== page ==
Category: Arts

February 7th, 2005 by Radwa El-Barouni

Signposts indicate that we are five minutes away from our destination. Sure enough the colossal cement block resembling a warehouse emerges into view. On the outskirts of Alexandria, Carrefour is so situated that those leaving or entering the city cannot miss it or resist the temptation of dropping in. The practical reason is of course that the construction of this gigantic building no way would have been possible inside the already bulging, overcrowded city.

A spacious car park is alphabetized and numbered for fear that people might forget where they had placed their cars in this uniform allotment. It boasts of endless row upon row of shiny cars whose reflection of sunlight during daytime is almost blinding. Entitled as the city centre, a number of multifarious shops that vary from restaurants, to clothes, to gift shops, including worldwide trademarks like Guess that sell shoes at a thousand Egyptian Pounds (L.E.) a pair, a multi Cineplex and a space that includes videogames and provides entertainment for children, encircle Carrefour.

It is obvious at a glimpse that this is no haphazard or whimsical business project that was established at the spur of the moment from the meticulous details and impeccable organization. It is well-known that Majed El Fouteem, the major mastermind behind this French global chain√ɬ≠s expansion into Egypt, along with an expansive think tank, spent three to four years studying its viability, down to every last minute detail. Read more of this article »

Posted in Egypt, Op-Ed

January 18th, 2005 by Yolain St. Fort

About Love and Race

“The Lord knows how to give generously, but He has no idea how to distribute things evenly among His children.” Maman often mumbled these words beneath her breath as she struggled to braid my hair.

I understood her remark perfectly, though I sometimes wished I didn’t have ears to listen, or eyes to see her disappointment. She said very often that my short, black hair was too stubborn, that my skin shade was too deep, that I was too tall, that I was too thin. The Creator must have run out of supplies when He was designing me. She didn’t mean to be hurtful, I knew. But she couldn’t help comparing me to my next door neighbor whose hair fell on her slender back, whose tender skin was the color of amber, whose eyes shone like the moon.

Maman never said it aloud, but I could imagine her thinking that the Creator must indeed have been in a delightful mood when he sketched Belle.

Belle was the envy of every young girl who lived in Lagune. Including me. She was the pride of every mother in town, though she didn’t belong to them. As they often said with a dreamy look in their eyes, Belle was the closest thing to an angel in Lagune. There were times when I wished that Belle didn’t have such a big heart. Besides dazzling beauty, Belle had a gentle, considerate nature, and a gift for drawing. Read more of this article »

Posted in Fiction, Haiti

January 6th, 2005 by Ilona Lewyckyj

The New Global Sex Trade from Eastern Europe
(Arcade Publishing (September 15, 2004), Hardcover: 320 pages, ISBN: 1559707356)

Victor Malarek’s The Natashas exposes the newest trend in the global sexual slave trade: the sale, rape and sexual servitude of young women from the Former Soviet Union. Approximately 1 million young women are trafficked annually.

Sex trafficking is not new and victims come from all over the world. But what is new is the strength with which the trade has taken hold of Former Soviet countries while they undergo trying socio-economic transitions.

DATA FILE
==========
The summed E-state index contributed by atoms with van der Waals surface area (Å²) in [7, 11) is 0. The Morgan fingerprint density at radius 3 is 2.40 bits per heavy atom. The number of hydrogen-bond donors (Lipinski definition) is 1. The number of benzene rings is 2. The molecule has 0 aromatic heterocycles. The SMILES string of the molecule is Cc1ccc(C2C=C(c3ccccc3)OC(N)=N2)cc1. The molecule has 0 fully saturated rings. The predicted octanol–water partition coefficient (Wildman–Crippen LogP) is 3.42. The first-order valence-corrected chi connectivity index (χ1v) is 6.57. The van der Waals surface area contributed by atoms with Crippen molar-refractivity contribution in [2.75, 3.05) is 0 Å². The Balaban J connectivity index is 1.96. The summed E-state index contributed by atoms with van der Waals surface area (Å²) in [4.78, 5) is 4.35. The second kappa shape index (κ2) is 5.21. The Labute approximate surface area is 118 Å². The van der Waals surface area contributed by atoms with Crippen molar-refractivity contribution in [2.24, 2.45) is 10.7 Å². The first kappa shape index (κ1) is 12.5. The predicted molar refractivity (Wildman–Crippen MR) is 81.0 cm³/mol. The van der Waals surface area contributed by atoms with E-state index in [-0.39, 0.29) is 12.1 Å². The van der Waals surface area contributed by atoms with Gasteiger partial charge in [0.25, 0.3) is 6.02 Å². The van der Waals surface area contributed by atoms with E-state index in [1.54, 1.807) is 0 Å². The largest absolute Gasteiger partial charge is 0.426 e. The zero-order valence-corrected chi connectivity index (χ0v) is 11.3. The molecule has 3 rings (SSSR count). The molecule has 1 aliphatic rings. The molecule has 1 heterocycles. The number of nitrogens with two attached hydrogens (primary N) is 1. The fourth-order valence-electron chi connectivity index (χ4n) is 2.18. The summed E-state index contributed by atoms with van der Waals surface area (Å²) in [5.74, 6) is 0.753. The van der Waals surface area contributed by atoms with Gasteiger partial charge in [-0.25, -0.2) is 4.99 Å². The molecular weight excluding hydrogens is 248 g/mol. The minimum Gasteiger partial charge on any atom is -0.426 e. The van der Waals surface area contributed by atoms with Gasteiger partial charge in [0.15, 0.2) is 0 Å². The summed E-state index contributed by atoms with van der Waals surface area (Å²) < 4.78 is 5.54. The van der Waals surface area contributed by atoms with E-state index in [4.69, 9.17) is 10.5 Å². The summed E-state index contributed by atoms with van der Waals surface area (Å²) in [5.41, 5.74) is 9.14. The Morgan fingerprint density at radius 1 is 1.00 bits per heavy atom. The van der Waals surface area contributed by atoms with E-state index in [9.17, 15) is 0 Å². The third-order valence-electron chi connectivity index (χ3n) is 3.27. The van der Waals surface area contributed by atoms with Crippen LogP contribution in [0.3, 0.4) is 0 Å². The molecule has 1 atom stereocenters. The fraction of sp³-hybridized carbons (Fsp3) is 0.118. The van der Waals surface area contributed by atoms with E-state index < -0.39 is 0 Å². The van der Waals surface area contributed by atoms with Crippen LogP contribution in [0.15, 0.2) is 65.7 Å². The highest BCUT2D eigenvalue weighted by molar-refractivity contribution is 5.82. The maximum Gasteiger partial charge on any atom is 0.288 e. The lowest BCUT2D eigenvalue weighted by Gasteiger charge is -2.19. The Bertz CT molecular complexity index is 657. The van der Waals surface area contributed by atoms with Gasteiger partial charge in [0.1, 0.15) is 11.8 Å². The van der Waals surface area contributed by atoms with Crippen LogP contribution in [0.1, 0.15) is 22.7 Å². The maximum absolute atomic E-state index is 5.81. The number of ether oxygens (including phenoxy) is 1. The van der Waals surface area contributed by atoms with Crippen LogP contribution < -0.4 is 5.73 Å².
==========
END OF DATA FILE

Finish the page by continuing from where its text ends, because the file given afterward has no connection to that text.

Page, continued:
I spent the summer of 2003 in Kiev, training social workers working in rape crisis counseling at a women’s organization combating sex trafficking. Getting victims to understand it is not their fault that they are kidnapped and forced into sexual slavery is one of the most difficult tasks. Some women who managed to return to Ukraine – usually through deportation or escape – sought our help while remaining silent for the most part about their experiences. Read more of this article »

Posted in Book Reviews, Ukraine

December 20th, 2004 by Gaylord Njui Gitau

A bevy of dancers known as Ishiololo belted out, song after song, and left the audience in a trance craving for more. In line with the theme of the day, they mimicked drawing battle lines, unsheathed wooden swords and sang war songs to the crowd that had thronged the local stadium, which had seen many bulls lock horns.

This was Chemasisi, the village known more for non-performance than achievement. It was sandwiched between Ukololo hills, the home of the great god of thunder Umeme, and the habitation of Eshakala, the great god of wrath. It was well served with the great river Olmoloti, which served as the lifeline to the people: water to drink, bathing, swimming and watering points for the animals.

Chemasisi was also a battlefield and the river Olmoloti was a bone of contention between the two antagonistic gods, Umeme and Eshakala. Thunder always struck and wrath would follow in their battle for supremacy. Even the people at times would go for one another’s jugulars. Read more of this article »

Posted in Fiction, Kenya

December 6th, 2004 by Sultana Raza

Long white robes
sarees, shalwars
steaming Indian food
incense, flowers
heavily perfumed roses
white bindis
between eyes
blue, green or gray
glistening or
coursing down
dulcet, sweet, soft
reaching high Read more of this article »

Posted in India, Poetry

December 6th, 2004 by Rijco Van Egdom

fit my clothes
if you would fit my clothes
and take on a different
would we be more the same
when i was smiling too?

Posted in Netherlands, Poetry

December 6th, 2004 by Radwa El-Barouni

Mona inhaled the fairly fresh crisp air as she took big strides. She had taken up walking lately as one of her favorite pastimes. It was not that she enjoyed the physical exercise even though she did immensely, but her solitary walks and ramblings had become a metaphor for something else, for her need to “get out”, her way of coping with the unbearable bouts of restlessness that visited her. Walking helped vent her frustration, her disappointment at the way life had turned out, at how nothing had lived up to her illusory expectations, a viable even if a temporary release from the shackles and limitations that she felt encumbered her on a daily basis. Focusing on her feet, she often felt that she was trying to out stride time and place, at the same time trying to incorporate them within her whole being. What was she running away from? However far she walked she seemed always to return to the same place as if she were on a treadmill, walking on the spot. Mona shuddered as she zipped up her jacket feeling a strong gust of wind rattle through her; she had crossed over to the Cornice and could now view the sea with all its fury at close range.